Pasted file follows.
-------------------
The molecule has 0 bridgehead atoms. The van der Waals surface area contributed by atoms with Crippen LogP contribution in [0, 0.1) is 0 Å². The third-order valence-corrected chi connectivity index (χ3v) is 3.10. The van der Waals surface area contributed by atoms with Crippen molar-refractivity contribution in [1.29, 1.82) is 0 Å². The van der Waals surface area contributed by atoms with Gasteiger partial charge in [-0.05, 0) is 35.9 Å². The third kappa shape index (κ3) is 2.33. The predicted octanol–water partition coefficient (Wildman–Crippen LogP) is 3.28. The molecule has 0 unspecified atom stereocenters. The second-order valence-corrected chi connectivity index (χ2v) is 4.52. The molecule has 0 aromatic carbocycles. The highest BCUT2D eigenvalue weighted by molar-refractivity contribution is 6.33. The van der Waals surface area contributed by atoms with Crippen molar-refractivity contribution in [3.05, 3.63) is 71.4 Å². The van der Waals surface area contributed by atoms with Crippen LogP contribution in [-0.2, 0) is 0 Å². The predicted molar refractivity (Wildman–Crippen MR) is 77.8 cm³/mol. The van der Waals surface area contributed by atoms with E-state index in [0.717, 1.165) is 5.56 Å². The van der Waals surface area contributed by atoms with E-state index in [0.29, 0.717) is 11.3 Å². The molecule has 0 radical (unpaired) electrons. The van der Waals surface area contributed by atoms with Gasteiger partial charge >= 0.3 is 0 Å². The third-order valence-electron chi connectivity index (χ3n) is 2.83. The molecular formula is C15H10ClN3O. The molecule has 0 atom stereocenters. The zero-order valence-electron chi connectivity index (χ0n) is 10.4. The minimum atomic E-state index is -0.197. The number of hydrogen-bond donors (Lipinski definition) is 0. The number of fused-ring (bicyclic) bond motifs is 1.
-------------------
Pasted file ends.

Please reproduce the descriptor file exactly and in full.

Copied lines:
The molecule has 0 bridgehead atoms. The van der Waals surface area contributed by atoms with Crippen LogP contribution in [0, 0.1) is 0 Å². The third-order valence-corrected chi connectivity index (χ3v) is 3.10. The van der Waals surface area contributed by atoms with Crippen molar-refractivity contribution in [1.29, 1.82) is 0 Å². The van der Waals surface area contributed by atoms with Gasteiger partial charge in [-0.05, 0) is 35.9 Å². The third kappa shape index (κ3) is 2.33. The predicted octanol–water partition coefficient (Wildman–Crippen LogP) is 3.28. The molecule has 0 unspecified atom stereocenters. The second-order valence-corrected chi connectivity index (χ2v) is 4.52. The molecule has 0 aromatic carbocycles. The highest BCUT2D eigenvalue weighted by molar-refractivity contribution is 6.33. The van der Waals surface area contributed by atoms with Crippen molar-refractivity contribution in [3.05, 3.63) is 71.4 Å². The van der Waals surface area contributed by atoms with Crippen LogP contribution in [-0.2, 0) is 0 Å². The predicted molar refractivity (Wildman–Crippen MR) is 77.8 cm³/mol. The van der Waals surface area contributed by atoms with E-state index in [0.717, 1.165) is 5.56 Å². The van der Waals surface area contributed by atoms with E-state index in [0.29, 0.717) is 11.3 Å². The molecule has 0 radical (unpaired) electrons. The van der Waals surface area contributed by atoms with Gasteiger partial charge >= 0.3 is 0 Å². The third-order valence-electron chi connectivity index (χ3n) is 2.83. The molecular formula is C15H10ClN3O. The molecule has 0 atom stereocenters. The zero-order valence-electron chi connectivity index (χ0n) is 10.4. The minimum atomic E-state index is -0.197. The number of hydrogen-bond donors (Lipinski definition) is 0. The number of fused-ring (bicyclic) bond motifs is 1.